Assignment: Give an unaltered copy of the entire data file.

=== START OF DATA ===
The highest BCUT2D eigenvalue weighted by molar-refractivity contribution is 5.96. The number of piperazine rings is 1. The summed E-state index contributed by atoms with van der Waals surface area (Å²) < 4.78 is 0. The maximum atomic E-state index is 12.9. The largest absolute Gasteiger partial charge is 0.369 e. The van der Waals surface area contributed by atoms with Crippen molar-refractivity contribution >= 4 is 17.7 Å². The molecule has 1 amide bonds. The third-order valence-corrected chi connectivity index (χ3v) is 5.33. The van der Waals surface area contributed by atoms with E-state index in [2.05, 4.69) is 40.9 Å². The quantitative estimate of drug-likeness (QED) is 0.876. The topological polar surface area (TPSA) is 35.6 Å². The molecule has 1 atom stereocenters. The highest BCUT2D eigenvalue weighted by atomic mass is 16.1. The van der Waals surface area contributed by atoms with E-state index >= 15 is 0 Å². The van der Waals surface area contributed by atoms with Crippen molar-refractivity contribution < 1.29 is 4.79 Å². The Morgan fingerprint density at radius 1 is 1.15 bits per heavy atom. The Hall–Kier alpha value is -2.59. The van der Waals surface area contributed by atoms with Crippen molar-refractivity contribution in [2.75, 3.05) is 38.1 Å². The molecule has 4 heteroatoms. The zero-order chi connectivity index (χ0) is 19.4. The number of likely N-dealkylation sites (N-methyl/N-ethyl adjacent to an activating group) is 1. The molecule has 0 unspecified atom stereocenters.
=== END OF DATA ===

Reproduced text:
The highest BCUT2D eigenvalue weighted by molar-refractivity contribution is 5.96. The number of piperazine rings is 1. The summed E-state index contributed by atoms with van der Waals surface area (Å²) < 4.78 is 0. The maximum atomic E-state index is 12.9. The largest absolute Gasteiger partial charge is 0.369 e. The van der Waals surface area contributed by atoms with Crippen molar-refractivity contribution >= 4 is 17.7 Å². The molecule has 1 amide bonds. The third-order valence-corrected chi connectivity index (χ3v) is 5.33. The van der Waals surface area contributed by atoms with E-state index in [2.05, 4.69) is 40.9 Å². The quantitative estimate of drug-likeness (QED) is 0.876. The topological polar surface area (TPSA) is 35.6 Å². The molecule has 1 atom stereocenters. The highest BCUT2D eigenvalue weighted by atomic mass is 16.1. The van der Waals surface area contributed by atoms with E-state index >= 15 is 0 Å². The van der Waals surface area contributed by atoms with Crippen molar-refractivity contribution < 1.29 is 4.79 Å². The Morgan fingerprint density at radius 1 is 1.15 bits per heavy atom. The Hall–Kier alpha value is -2.59. The van der Waals surface area contributed by atoms with Crippen molar-refractivity contribution in [2.75, 3.05) is 38.1 Å². The molecule has 4 heteroatoms. The zero-order chi connectivity index (χ0) is 19.4. The number of likely N-dealkylation sites (N-methyl/N-ethyl adjacent to an activating group) is 1. The molecule has 0 unspecified atom stereocenters.